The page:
itemprop="name">Mathematics in The Muslim Golden Age</h1></a>

To me, 'regardless of the performance', example 2 makes more sense. Because the link is never part of the name. The difference boils down to the difference between innerHTML and textContent, DOMwise. Looking at it through innerHTML, the anchor gets in the way. If textContent were the way, tags would be stripped. So that also puts the question: innerHTML or textContent.

So I would say, taking microdata into account, having the anchor on the outside is more pure.

based on: http://thenewcode.com/617/How-To-Add-Microdata-To-Your-Blog

0

<h1> <a href=""> xyz </a> </h1> This example is correct.

0

Block level links should be avoided for SEO purposes - from the horse's mouth: https://www.seroundtable.com/block-level-links-google-seo-16369.html

Update: Takeaways from the link...

Having either linking construct, as others have said, is fine for linking. However, for SEO purposes, you should keep the anchor text clean so Google can interpret the anchor better and assign the appropriate relevance.

John Mueller (Webmaster Trends Analyst at Google) goes on to say...

That usage would be fine with us (Google) - we'd still pick up the link, and would be able to associate your text as an anchor with that. We're pretty flexible with parsing HTML, so you could probably even use this with HTML4. That said, the clearer you make your anchor text, the easier it is for us to understand the context of the link, so I wouldn't necessarily always use a whole paragraph as the anchor for all of your internal links.

TL;DR For SEO, don't use block-level link.

  • With the hope you will update your answer, it shows, in part, why both examples are NOT equivalent as others have said. – Rob May 26 '17 at 12:24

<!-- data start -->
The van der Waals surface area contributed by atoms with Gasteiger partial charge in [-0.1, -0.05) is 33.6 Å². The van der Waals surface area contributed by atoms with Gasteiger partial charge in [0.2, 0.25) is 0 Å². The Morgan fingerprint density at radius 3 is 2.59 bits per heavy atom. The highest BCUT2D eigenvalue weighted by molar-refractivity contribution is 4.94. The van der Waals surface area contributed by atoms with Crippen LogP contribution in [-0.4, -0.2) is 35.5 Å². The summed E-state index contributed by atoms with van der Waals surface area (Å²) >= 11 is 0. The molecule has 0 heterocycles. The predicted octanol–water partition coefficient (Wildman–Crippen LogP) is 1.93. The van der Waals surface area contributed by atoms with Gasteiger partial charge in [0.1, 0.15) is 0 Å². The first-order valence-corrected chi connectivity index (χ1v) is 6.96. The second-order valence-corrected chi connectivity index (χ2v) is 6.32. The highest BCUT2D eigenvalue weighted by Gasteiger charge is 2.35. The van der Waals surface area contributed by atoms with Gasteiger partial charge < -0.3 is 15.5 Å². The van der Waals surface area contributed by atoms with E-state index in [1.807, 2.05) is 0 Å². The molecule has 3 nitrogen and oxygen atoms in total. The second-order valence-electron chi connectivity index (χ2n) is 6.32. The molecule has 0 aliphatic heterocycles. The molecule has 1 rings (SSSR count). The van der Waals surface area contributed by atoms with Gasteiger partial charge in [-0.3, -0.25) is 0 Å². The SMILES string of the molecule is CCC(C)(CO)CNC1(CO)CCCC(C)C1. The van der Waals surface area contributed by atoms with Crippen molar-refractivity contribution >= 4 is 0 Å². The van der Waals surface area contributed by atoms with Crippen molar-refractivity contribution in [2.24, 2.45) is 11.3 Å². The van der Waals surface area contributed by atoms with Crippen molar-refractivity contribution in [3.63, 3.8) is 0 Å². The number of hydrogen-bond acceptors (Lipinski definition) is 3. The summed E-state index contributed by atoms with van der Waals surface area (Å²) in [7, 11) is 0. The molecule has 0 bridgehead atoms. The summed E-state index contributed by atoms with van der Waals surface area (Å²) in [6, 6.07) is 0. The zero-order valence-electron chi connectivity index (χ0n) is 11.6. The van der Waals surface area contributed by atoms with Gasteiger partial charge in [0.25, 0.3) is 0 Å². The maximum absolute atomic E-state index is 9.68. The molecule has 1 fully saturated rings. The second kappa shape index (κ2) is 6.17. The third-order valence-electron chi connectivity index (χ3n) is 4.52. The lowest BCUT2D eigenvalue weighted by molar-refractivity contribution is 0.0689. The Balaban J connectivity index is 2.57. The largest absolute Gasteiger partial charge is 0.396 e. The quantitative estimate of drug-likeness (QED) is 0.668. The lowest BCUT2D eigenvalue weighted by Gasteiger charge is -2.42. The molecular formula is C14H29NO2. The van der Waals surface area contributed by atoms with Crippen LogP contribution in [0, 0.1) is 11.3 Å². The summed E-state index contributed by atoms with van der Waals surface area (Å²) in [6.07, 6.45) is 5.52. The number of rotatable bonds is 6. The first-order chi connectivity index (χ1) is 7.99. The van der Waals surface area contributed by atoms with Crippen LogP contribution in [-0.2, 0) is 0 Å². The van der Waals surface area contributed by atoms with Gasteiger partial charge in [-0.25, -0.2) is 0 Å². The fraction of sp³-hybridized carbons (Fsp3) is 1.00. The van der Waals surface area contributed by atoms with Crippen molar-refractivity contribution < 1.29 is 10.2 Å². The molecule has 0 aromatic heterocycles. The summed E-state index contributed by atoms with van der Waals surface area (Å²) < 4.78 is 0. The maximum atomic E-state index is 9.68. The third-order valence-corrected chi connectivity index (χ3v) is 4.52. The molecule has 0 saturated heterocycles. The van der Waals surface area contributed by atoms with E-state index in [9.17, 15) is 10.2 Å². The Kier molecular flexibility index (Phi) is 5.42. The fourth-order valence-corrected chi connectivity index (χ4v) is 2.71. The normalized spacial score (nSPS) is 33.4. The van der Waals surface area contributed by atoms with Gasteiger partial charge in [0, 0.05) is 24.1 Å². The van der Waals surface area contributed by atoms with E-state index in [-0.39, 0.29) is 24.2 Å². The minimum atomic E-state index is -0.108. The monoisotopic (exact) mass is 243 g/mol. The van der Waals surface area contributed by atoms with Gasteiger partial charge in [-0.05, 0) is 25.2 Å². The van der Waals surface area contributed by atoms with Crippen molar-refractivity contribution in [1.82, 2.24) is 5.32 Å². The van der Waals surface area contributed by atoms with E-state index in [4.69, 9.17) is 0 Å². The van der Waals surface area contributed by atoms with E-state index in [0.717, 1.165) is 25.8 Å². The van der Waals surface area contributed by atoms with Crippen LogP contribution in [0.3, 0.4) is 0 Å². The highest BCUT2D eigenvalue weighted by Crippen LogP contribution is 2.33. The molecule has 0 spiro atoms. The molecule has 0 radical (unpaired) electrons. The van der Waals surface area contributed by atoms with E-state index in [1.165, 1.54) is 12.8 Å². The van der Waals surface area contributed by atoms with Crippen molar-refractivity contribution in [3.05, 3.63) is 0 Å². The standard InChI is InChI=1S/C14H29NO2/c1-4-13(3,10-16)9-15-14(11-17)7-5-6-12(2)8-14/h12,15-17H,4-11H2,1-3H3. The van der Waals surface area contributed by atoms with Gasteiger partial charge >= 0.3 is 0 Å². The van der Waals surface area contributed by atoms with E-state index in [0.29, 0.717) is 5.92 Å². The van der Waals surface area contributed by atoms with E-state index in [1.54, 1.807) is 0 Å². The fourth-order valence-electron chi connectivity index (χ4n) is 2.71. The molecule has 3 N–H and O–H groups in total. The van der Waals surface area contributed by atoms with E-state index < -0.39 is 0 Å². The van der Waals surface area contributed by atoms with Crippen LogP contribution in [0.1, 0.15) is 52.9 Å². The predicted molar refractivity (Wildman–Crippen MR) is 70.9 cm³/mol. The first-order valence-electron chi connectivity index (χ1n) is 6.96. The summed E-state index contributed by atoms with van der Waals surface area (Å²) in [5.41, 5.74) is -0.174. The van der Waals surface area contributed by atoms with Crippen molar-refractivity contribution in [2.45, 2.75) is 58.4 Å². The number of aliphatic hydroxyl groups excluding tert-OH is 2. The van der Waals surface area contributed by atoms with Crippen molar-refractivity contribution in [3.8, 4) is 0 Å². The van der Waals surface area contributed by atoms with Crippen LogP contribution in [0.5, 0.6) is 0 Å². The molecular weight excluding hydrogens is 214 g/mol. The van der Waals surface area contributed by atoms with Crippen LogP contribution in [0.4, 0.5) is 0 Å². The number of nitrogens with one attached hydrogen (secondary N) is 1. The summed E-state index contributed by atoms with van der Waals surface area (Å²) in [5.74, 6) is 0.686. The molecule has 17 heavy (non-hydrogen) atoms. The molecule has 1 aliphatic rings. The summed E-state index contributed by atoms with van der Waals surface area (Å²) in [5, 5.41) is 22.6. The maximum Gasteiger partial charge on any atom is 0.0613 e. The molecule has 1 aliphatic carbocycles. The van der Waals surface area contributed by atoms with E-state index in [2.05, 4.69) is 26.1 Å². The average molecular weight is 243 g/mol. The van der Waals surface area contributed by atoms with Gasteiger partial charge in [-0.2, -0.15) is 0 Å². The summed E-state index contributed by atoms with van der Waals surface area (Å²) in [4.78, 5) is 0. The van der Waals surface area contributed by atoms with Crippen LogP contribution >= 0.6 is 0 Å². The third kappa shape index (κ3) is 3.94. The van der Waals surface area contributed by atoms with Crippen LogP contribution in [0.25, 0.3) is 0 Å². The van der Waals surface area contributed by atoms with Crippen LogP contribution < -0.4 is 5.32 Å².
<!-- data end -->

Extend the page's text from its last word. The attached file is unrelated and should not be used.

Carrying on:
-1

If the purpose is to have additional clickable elements inside the link (like a picture etc.) and still validate with html<5, you can have it both ways with javascript:

<div onclick="if (this.getElementsByTagName('a')[0]) location=this.getElementsByTagName('a')[0].href;">
<img src="/foo" alt="" />
<h1>
<a href="#">
linked-heading
</a>
</h1>
</div>

else, simply:

<h1 onclick="if (this.getElementsByTagName('a')[0]) location=this.getElementsByTagName('a')[0].href;">
<a href="#">
linked-heading
</a>
</h1>

add cursor:pointer to parent element's css to make the trick complete.

  • 1
    Inline javascript? Are we back in 1999? ;) – Martijn Jun 22 '15 at 11:20
  • Why would you even do this? Just wrap the header in the anchor. This is just bad practice – Martijn Jun 22 '15 at 11:21
  • Read the comment carefully, you'll find your answer spelled right there ;) Html 4.01 actually is as old as 1999. When you try to validate your suggestion under that doctype you'll get the following error: "[D]ocument type does not allow element "H1" here (...) One possible cause for this message is that you have attempted to put a block-level element (such as "<p>" or "<table>") inside an inline element (such as "<a>", "<span>", or "<font>")." Of course, one doesn't absolutely have to care about what validators say, hence the "if" at the very beginning of the comment. – Lucian Davidescu Jun 22 '15 at 16:04